It explains how their research is taking the study of sleep and memory in new directions. It also examines the question that lies at the foundation of their research: Why?
Why do we sleep? It’s a simple question. And progress is being made to answer it. But definitive answers remain elusive.
“Why is it that the brain cells need to sleep?” researcher Chiara Cirelli said in the article. “That’s really what we are trying to understand.”
Cirelli and colleague Giulio Tononi probed this question last fall in the essay “Is sleep essential?” They conclude that there is still no consensus for “the elusive phoenix of sleep.”
Emmanuel Mignot explored this “unsolved mystery” last year in “Why we sleep: the temporal organization of recovery.” He concludes that it is still unclear why sleep is required. But “recent work suggests multiple roles.”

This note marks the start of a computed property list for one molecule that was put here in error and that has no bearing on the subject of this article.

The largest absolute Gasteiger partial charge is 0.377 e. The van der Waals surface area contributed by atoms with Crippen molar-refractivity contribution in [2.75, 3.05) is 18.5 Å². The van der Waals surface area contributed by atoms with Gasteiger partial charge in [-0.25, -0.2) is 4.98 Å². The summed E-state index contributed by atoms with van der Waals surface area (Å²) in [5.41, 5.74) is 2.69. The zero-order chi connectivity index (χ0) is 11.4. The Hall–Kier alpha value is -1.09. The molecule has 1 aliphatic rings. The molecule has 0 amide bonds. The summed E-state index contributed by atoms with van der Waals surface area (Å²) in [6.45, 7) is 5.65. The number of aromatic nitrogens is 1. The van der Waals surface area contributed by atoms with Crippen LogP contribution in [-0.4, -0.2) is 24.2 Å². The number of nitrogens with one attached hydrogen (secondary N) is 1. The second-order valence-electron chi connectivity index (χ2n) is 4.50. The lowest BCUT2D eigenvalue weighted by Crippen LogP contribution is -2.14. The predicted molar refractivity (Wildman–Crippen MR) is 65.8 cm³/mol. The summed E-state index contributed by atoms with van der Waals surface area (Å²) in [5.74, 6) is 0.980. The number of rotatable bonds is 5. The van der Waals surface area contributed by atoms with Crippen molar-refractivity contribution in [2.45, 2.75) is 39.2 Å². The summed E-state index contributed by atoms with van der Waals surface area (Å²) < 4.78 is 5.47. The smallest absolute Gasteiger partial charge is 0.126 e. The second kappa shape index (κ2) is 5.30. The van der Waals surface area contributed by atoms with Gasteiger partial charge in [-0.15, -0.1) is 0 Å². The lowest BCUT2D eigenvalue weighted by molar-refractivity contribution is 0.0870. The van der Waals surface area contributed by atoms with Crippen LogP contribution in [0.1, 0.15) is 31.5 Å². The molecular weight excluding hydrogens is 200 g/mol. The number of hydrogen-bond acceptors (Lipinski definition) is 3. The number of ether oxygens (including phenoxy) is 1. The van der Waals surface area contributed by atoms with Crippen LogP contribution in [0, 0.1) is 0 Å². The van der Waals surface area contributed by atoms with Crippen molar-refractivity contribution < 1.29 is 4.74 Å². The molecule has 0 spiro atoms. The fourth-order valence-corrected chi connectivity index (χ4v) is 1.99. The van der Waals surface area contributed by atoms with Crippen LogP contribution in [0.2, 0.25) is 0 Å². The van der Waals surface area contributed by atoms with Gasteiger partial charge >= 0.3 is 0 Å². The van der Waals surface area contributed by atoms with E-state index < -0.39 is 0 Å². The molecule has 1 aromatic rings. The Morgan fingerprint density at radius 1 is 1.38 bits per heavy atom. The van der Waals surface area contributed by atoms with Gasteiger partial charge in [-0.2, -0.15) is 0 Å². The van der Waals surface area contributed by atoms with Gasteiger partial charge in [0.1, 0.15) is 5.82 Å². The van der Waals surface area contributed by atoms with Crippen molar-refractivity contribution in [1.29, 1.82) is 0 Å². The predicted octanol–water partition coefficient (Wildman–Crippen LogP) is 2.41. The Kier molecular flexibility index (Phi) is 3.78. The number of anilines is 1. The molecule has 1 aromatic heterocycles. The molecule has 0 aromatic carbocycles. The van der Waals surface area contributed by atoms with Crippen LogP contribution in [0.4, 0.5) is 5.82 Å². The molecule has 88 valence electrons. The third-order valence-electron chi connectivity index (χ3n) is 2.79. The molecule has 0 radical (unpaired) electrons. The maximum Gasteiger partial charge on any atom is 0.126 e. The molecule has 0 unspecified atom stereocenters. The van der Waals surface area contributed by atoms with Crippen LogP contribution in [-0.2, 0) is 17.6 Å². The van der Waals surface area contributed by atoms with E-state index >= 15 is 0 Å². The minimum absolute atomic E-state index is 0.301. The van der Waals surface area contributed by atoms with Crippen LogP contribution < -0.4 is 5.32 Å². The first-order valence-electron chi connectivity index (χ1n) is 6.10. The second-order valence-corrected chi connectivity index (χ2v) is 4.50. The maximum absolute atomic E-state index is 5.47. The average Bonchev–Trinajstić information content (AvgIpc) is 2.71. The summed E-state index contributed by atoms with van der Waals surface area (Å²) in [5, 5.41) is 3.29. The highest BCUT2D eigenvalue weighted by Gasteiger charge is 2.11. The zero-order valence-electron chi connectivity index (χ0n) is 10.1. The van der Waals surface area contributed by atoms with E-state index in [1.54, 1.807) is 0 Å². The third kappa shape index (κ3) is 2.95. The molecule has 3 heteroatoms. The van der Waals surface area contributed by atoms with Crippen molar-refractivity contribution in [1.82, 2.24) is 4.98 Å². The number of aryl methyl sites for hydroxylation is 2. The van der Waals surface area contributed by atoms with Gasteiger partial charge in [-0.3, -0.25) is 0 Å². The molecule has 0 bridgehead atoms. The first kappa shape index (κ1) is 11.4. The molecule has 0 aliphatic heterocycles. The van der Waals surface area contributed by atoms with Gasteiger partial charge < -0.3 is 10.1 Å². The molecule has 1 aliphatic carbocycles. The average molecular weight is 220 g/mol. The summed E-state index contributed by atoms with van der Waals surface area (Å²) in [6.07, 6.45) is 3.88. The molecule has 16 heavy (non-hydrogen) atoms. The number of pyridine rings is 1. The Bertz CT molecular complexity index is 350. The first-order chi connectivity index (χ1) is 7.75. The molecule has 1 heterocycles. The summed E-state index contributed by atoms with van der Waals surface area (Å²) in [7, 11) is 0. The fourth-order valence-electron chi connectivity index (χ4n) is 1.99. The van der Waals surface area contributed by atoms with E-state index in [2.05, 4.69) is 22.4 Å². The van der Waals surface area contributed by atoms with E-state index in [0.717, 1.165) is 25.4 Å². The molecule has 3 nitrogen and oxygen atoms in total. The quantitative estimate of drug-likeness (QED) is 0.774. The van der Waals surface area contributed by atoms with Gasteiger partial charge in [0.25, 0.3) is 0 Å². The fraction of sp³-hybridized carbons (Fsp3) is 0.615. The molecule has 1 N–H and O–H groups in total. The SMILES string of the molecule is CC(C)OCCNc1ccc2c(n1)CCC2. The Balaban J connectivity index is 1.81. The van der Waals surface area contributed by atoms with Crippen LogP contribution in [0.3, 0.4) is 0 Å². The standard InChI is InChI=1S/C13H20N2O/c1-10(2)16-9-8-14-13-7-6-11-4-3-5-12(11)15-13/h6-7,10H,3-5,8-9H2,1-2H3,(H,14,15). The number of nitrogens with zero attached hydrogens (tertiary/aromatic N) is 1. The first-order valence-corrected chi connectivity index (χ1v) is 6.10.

And Jerome Siegel addressed the topic in the 2003 article “Why we sleep.” He writes that “we have no comparably straightforward explanation for sleep.” But sleep research has led to numerous “reasonable proposals.”
A group from Spain offered a more controversial perspective in the 2007 article “The trivial function of sleep.” They argue that “sleep does not provide additional advantages over simple rest.”
So why do we sleep? Researchers are exploring complex answers to this simple question. And the debate is sure to continue.